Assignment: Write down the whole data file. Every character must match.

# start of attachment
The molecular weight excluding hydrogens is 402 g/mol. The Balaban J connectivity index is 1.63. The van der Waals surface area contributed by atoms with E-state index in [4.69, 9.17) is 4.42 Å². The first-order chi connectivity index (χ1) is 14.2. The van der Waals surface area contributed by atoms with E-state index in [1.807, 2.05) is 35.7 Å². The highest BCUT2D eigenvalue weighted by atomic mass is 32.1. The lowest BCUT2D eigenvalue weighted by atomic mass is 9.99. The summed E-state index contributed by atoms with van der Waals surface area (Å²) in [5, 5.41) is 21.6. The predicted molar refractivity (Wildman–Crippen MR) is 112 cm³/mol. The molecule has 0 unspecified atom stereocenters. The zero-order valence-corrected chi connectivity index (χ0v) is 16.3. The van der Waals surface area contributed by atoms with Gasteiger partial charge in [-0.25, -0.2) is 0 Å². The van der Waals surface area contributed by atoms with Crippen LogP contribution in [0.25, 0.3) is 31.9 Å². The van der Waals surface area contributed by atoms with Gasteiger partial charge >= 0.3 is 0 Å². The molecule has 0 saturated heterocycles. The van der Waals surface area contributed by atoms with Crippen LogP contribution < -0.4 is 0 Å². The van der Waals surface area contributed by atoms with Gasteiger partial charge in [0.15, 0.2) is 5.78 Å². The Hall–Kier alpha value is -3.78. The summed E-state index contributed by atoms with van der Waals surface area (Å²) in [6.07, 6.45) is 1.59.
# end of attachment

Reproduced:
The molecular weight excluding hydrogens is 402 g/mol. The Balaban J connectivity index is 1.63. The van der Waals surface area contributed by atoms with E-state index in [4.69, 9.17) is 4.42 Å². The first-order chi connectivity index (χ1) is 14.2. The van der Waals surface area contributed by atoms with E-state index in [1.807, 2.05) is 35.7 Å². The highest BCUT2D eigenvalue weighted by atomic mass is 32.1. The lowest BCUT2D eigenvalue weighted by atomic mass is 9.99. The summed E-state index contributed by atoms with van der Waals surface area (Å²) in [5, 5.41) is 21.6. The predicted molar refractivity (Wildman–Crippen MR) is 112 cm³/mol. The molecule has 0 unspecified atom stereocenters. The zero-order valence-corrected chi connectivity index (χ0v) is 16.3. The van der Waals surface area contributed by atoms with Gasteiger partial charge in [-0.25, -0.2) is 0 Å². The van der Waals surface area contributed by atoms with Crippen LogP contribution in [0.25, 0.3) is 31.9 Å². The van der Waals surface area contributed by atoms with Gasteiger partial charge >= 0.3 is 0 Å². The molecule has 0 saturated heterocycles. The van der Waals surface area contributed by atoms with Crippen LogP contribution < -0.4 is 0 Å². The van der Waals surface area contributed by atoms with Gasteiger partial charge in [0.15, 0.2) is 5.78 Å². The Hall–Kier alpha value is -3.78. The summed E-state index contributed by atoms with van der Waals surface area (Å²) in [6.07, 6.45) is 1.59.